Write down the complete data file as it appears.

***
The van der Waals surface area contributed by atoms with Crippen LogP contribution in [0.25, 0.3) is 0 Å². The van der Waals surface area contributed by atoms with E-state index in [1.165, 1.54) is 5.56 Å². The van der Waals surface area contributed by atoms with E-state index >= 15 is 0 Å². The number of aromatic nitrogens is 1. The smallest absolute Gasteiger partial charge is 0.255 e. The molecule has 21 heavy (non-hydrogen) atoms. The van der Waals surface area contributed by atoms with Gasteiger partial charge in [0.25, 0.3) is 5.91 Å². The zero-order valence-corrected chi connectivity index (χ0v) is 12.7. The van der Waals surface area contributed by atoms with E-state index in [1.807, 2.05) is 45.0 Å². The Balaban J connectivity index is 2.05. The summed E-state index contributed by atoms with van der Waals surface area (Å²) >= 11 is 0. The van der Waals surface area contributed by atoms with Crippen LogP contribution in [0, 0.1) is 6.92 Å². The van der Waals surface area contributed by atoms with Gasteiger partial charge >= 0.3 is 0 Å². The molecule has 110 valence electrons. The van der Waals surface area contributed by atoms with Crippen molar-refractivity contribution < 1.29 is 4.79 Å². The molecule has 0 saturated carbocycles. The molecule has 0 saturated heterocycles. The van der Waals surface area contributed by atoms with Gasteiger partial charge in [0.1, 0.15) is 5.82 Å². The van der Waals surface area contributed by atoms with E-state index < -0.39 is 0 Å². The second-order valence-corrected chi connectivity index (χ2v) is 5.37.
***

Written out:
The van der Waals surface area contributed by atoms with Crippen LogP contribution in [0.25, 0.3) is 0 Å². The van der Waals surface area contributed by atoms with E-state index in [1.165, 1.54) is 5.56 Å². The van der Waals surface area contributed by atoms with E-state index >= 15 is 0 Å². The number of aromatic nitrogens is 1. The smallest absolute Gasteiger partial charge is 0.255 e. The molecule has 21 heavy (non-hydrogen) atoms. The van der Waals surface area contributed by atoms with Gasteiger partial charge in [0.25, 0.3) is 5.91 Å². The zero-order valence-corrected chi connectivity index (χ0v) is 12.7. The van der Waals surface area contributed by atoms with E-state index in [1.807, 2.05) is 45.0 Å². The Balaban J connectivity index is 2.05. The summed E-state index contributed by atoms with van der Waals surface area (Å²) >= 11 is 0. The van der Waals surface area contributed by atoms with Crippen LogP contribution in [0, 0.1) is 6.92 Å². The van der Waals surface area contributed by atoms with Gasteiger partial charge >= 0.3 is 0 Å². The molecule has 110 valence electrons. The van der Waals surface area contributed by atoms with Crippen molar-refractivity contribution < 1.29 is 4.79 Å². The molecule has 0 saturated carbocycles. The molecule has 0 saturated heterocycles. The van der Waals surface area contributed by atoms with Gasteiger partial charge in [0.1, 0.15) is 5.82 Å². The van der Waals surface area contributed by atoms with E-state index < -0.39 is 0 Å². The second-order valence-corrected chi connectivity index (χ2v) is 5.37.